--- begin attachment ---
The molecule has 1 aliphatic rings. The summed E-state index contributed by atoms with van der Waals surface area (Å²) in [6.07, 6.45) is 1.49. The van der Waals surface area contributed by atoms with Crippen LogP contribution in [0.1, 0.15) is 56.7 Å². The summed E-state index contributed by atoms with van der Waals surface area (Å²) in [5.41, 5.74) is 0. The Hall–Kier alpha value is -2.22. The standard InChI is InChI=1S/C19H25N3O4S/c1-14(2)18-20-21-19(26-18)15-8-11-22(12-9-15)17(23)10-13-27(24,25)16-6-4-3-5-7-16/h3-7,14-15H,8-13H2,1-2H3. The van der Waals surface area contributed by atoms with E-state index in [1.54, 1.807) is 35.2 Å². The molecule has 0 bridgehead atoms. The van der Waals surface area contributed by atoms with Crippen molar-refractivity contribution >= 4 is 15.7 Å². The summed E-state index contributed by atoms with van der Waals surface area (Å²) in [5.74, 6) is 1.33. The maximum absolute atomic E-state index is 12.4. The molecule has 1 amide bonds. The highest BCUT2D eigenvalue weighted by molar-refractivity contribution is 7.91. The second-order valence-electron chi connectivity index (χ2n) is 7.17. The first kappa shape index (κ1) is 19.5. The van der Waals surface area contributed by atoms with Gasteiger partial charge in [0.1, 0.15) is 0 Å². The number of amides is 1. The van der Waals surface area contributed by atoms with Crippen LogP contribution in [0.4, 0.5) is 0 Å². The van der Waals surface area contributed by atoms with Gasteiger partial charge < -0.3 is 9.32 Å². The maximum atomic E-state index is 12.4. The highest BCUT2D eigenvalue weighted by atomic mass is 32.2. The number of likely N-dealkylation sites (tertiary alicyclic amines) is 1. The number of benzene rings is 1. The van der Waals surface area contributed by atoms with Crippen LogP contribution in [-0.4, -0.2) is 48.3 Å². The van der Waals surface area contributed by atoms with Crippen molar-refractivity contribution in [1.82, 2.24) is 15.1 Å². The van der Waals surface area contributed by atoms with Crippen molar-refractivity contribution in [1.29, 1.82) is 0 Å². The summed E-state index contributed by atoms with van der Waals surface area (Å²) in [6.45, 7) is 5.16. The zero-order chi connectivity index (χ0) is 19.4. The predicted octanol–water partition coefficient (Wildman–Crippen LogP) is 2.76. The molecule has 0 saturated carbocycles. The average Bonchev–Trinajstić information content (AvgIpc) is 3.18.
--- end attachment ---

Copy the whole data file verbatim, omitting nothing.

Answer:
The molecule has 1 aliphatic rings. The summed E-state index contributed by atoms with van der Waals surface area (Å²) in [6.07, 6.45) is 1.49. The van der Waals surface area contributed by atoms with Crippen LogP contribution in [0.1, 0.15) is 56.7 Å². The summed E-state index contributed by atoms with van der Waals surface area (Å²) in [5.41, 5.74) is 0. The Hall–Kier alpha value is -2.22. The standard InChI is InChI=1S/C19H25N3O4S/c1-14(2)18-20-21-19(26-18)15-8-11-22(12-9-15)17(23)10-13-27(24,25)16-6-4-3-5-7-16/h3-7,14-15H,8-13H2,1-2H3. The van der Waals surface area contributed by atoms with E-state index in [1.54, 1.807) is 35.2 Å². The molecule has 0 bridgehead atoms. The van der Waals surface area contributed by atoms with Crippen molar-refractivity contribution >= 4 is 15.7 Å². The summed E-state index contributed by atoms with van der Waals surface area (Å²) in [5.74, 6) is 1.33. The maximum absolute atomic E-state index is 12.4. The molecule has 1 amide bonds. The highest BCUT2D eigenvalue weighted by molar-refractivity contribution is 7.91. The second-order valence-electron chi connectivity index (χ2n) is 7.17. The first kappa shape index (κ1) is 19.5. The van der Waals surface area contributed by atoms with Gasteiger partial charge in [0.1, 0.15) is 0 Å². The number of amides is 1. The van der Waals surface area contributed by atoms with Crippen LogP contribution in [0.4, 0.5) is 0 Å². The van der Waals surface area contributed by atoms with Gasteiger partial charge < -0.3 is 9.32 Å². The maximum atomic E-state index is 12.4. The highest BCUT2D eigenvalue weighted by atomic mass is 32.2. The number of likely N-dealkylation sites (tertiary alicyclic amines) is 1. The number of benzene rings is 1. The van der Waals surface area contributed by atoms with Crippen LogP contribution in [-0.4, -0.2) is 48.3 Å². The van der Waals surface area contributed by atoms with Crippen molar-refractivity contribution in [1.82, 2.24) is 15.1 Å². The van der Waals surface area contributed by atoms with Crippen molar-refractivity contribution in [1.29, 1.82) is 0 Å². The summed E-state index contributed by atoms with van der Waals surface area (Å²) in [6.45, 7) is 5.16. The zero-order chi connectivity index (χ0) is 19.4. The predicted octanol–water partition coefficient (Wildman–Crippen LogP) is 2.76. The molecule has 0 saturated carbocycles. The average Bonchev–Trinajstić information content (AvgIpc) is 3.18.